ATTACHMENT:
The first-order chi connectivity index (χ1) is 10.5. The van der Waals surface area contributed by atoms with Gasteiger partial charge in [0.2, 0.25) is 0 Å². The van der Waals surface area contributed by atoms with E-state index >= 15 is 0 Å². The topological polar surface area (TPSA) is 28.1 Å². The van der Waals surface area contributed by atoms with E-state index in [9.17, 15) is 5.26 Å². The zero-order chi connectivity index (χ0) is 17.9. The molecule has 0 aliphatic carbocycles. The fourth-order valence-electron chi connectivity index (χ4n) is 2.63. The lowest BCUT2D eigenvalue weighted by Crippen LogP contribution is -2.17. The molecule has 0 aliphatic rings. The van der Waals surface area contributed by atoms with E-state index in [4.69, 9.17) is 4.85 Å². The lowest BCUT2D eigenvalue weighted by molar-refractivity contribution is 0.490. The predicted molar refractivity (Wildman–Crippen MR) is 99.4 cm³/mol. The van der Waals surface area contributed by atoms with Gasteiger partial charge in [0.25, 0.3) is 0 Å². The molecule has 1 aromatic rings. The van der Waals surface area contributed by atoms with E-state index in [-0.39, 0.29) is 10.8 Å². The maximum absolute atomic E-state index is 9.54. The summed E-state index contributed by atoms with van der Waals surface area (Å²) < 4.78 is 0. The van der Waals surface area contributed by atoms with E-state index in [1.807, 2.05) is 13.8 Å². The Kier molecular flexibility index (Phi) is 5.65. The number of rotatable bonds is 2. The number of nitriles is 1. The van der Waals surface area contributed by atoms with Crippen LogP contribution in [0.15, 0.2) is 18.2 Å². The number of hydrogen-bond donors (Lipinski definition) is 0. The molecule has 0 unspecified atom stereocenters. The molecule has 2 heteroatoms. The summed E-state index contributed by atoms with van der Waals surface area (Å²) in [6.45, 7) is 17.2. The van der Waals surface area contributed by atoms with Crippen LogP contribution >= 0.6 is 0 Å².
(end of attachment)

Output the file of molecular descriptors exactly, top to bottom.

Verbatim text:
The first-order chi connectivity index (χ1) is 10.5. The van der Waals surface area contributed by atoms with Gasteiger partial charge in [0.2, 0.25) is 0 Å². The van der Waals surface area contributed by atoms with E-state index >= 15 is 0 Å². The topological polar surface area (TPSA) is 28.1 Å². The van der Waals surface area contributed by atoms with E-state index in [9.17, 15) is 5.26 Å². The zero-order chi connectivity index (χ0) is 17.9. The molecule has 0 aliphatic carbocycles. The fourth-order valence-electron chi connectivity index (χ4n) is 2.63. The lowest BCUT2D eigenvalue weighted by Crippen LogP contribution is -2.17. The molecule has 0 aliphatic rings. The van der Waals surface area contributed by atoms with E-state index in [4.69, 9.17) is 4.85 Å². The lowest BCUT2D eigenvalue weighted by molar-refractivity contribution is 0.490. The predicted molar refractivity (Wildman–Crippen MR) is 99.4 cm³/mol. The van der Waals surface area contributed by atoms with Gasteiger partial charge in [0.25, 0.3) is 0 Å². The molecule has 1 aromatic rings. The van der Waals surface area contributed by atoms with E-state index in [-0.39, 0.29) is 10.8 Å². The maximum absolute atomic E-state index is 9.54. The summed E-state index contributed by atoms with van der Waals surface area (Å²) < 4.78 is 0. The van der Waals surface area contributed by atoms with E-state index in [1.807, 2.05) is 13.8 Å². The Kier molecular flexibility index (Phi) is 5.65. The number of rotatable bonds is 2. The number of nitriles is 1. The van der Waals surface area contributed by atoms with Crippen LogP contribution in [0.15, 0.2) is 18.2 Å². The number of hydrogen-bond donors (Lipinski definition) is 0. The molecule has 0 unspecified atom stereocenters. The molecule has 2 heteroatoms. The summed E-state index contributed by atoms with van der Waals surface area (Å²) in [6.45, 7) is 17.2. The van der Waals surface area contributed by atoms with Crippen LogP contribution >= 0.6 is 0 Å².